I walked out of the the theater with what felt like a hangover. My head throbbed, my eyes burned and hazy recollections of what I had recently experienced swirled in my mind like some kind of abstract dream from the night before. Was it all imagined? Was it a reality? One thing’s for sure, the images seared into my mind from seeing Harmony Korine’s latest flick “Spring Breakers” won’t soon be forgotten.  It left me feeling as I am sure many young people who go through this yearly right of passage do on their way home. Dirty, a little warped, and and not quite the same as when they went in on their journey.

A title like “Spring Breaks” along with its Disney Queen stable of leading ladies (Selena Gomez and Vanessa Hudgens are both here for the party) and the addition of James Franco sounds like some kind of terribly conceived throw back to the days of ‘Beach Blanket Bingo’ or ‘Catalina Caper’. But Korine came through with his usual catchy darkness and we’re actually given a badass, fever dream of a film about a foursome of young, impressionable college girls (Gomez, Hudgens, Rachel Korine and Ashley Benson) who decide they MUST go to Spring Break in St. Petersburg, Florida in order to find themselves, and are willing to do just about anything in order to obtain the bread to get there. How do they get the cash to go? Why, by stealing a professor’s El Camino and robbing a local fried chicken hut, of course! Three of the young ladies pull off the heist and coerce their religious, naive friend “Faith” to come with them, and it’s off to the land of tits, pot, and Bud Light for a week of exploitative, brain-dead fun under the deep frying Florida sun!

The young ladies dive head-first into a hedonistic wonderland of narcotics, terrible rap artists, and rampant fornication while taking breathers in order to call their Grandmothers to falsify their shenanigans of flashing tits and guzzling beer from cans phallically positioned cock level by men in seedy hotel rooms wearing nothing but jock straps and caked in their own slimy man-glaze. Of course, the girls are testifying to family members that the St. Pete Spring Break scene is possibly the most spiritual place they’ve ever experienced, and in a way, I suppose it might be as these girls find out what they are capable of and just how far they can bend their moral compass. Which, for most of the ladies, their compass has been pointing south since the get-go. The only girl we are even concerned about in the middle of all this chaos is poor, little, Faith (Salena Gomez) who is perpetually 14 years old but looks to be having a blast for a few minutes there.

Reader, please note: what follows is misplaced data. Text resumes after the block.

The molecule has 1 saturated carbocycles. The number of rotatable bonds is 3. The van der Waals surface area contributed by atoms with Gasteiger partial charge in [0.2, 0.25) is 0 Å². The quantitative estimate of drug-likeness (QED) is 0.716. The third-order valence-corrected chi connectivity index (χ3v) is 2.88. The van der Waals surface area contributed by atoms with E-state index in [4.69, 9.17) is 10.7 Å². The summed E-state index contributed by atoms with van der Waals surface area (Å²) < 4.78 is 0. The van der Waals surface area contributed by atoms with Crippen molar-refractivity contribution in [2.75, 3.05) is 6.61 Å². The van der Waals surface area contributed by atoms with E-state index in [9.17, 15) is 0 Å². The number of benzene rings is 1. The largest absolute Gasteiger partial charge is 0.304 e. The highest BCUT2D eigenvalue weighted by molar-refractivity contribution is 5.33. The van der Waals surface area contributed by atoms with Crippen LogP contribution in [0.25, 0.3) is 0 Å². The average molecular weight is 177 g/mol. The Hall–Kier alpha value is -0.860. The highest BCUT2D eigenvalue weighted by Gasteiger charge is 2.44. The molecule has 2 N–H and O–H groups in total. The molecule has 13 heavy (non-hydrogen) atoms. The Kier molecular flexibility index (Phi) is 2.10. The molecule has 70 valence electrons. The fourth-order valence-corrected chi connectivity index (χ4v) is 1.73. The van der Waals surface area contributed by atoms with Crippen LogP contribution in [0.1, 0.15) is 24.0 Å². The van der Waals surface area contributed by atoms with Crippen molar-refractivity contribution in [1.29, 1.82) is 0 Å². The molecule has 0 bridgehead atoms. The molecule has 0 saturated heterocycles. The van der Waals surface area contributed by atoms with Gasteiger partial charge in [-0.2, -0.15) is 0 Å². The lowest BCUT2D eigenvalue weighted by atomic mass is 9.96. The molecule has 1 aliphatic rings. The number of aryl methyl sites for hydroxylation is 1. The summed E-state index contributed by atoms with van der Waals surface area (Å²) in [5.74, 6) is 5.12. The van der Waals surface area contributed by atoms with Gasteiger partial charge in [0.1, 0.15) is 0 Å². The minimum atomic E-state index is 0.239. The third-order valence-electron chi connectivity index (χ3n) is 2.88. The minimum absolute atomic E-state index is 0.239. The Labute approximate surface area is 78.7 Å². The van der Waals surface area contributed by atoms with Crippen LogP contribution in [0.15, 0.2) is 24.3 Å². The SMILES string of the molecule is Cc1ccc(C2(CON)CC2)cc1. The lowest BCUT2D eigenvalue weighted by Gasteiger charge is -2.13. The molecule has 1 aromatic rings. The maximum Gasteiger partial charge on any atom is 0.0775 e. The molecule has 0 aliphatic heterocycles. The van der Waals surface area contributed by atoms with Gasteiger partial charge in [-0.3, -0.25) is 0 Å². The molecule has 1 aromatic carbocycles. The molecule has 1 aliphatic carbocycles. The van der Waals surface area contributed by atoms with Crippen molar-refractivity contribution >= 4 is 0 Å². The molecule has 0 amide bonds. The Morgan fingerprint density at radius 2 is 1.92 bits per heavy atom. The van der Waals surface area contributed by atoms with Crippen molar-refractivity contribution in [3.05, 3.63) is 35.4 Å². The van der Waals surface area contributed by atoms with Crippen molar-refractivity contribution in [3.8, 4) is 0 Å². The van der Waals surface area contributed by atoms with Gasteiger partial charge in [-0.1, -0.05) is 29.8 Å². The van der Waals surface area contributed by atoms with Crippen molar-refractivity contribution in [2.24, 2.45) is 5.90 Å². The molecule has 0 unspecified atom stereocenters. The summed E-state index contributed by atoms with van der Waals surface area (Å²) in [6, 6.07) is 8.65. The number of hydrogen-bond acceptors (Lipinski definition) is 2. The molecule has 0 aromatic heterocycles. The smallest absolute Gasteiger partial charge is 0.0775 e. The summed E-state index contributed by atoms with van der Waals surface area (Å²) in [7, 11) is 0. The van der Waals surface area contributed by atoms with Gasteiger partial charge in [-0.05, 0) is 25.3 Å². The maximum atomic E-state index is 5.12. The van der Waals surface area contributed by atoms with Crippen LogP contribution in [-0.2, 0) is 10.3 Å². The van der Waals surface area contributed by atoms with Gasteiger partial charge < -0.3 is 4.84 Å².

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That is until the girls get busted on a drug charge, and are sent to prison with nothing but their bikinis to cover their asses. It’s up to an ambitious sleazy, local drug dealer/rap artist with a grill of silver and scalp covered in rows of corn, Alien (James Franco in an Oscar caliber performance. Stop laughing!) to pay for the ladies to be released and give them a Spring Break they will never, ever forget. And oh Momma, does the man deliver as the girls get dragged into a seedy, drug-ladened underbelly of their spring Break paradise. Oh, and they, also, become part of a turf war between Alien and the man who used to be his best friend Archie (Gucci Mane) and end up going on a well-armed crime spree throughout the city in a slow motion montage to Britney Spear’s slow and drippy song “Everytime”, (whose lyrics might shed more light on the characters of all involved than one might expect, or could just be as vapid and shallow as some might think these characters are). In what must be a high watermark in current Trash Cinema as girls in bikinis and ski masks prance seductively with shotguns and a cornrowed James Franco plays Britney Spears on a white piano with the Florida sun setting behind him. However, Alien has no idea what he’s in for with these Spring Breakers up in his crib. This is art Trash at its finest and I felt my heart soaring during what might be one of the greatest sleazy flick moments in recent memory. Not since Killer Joe has a movie brought Trash up to this level. You’ll know what I mean when you see it…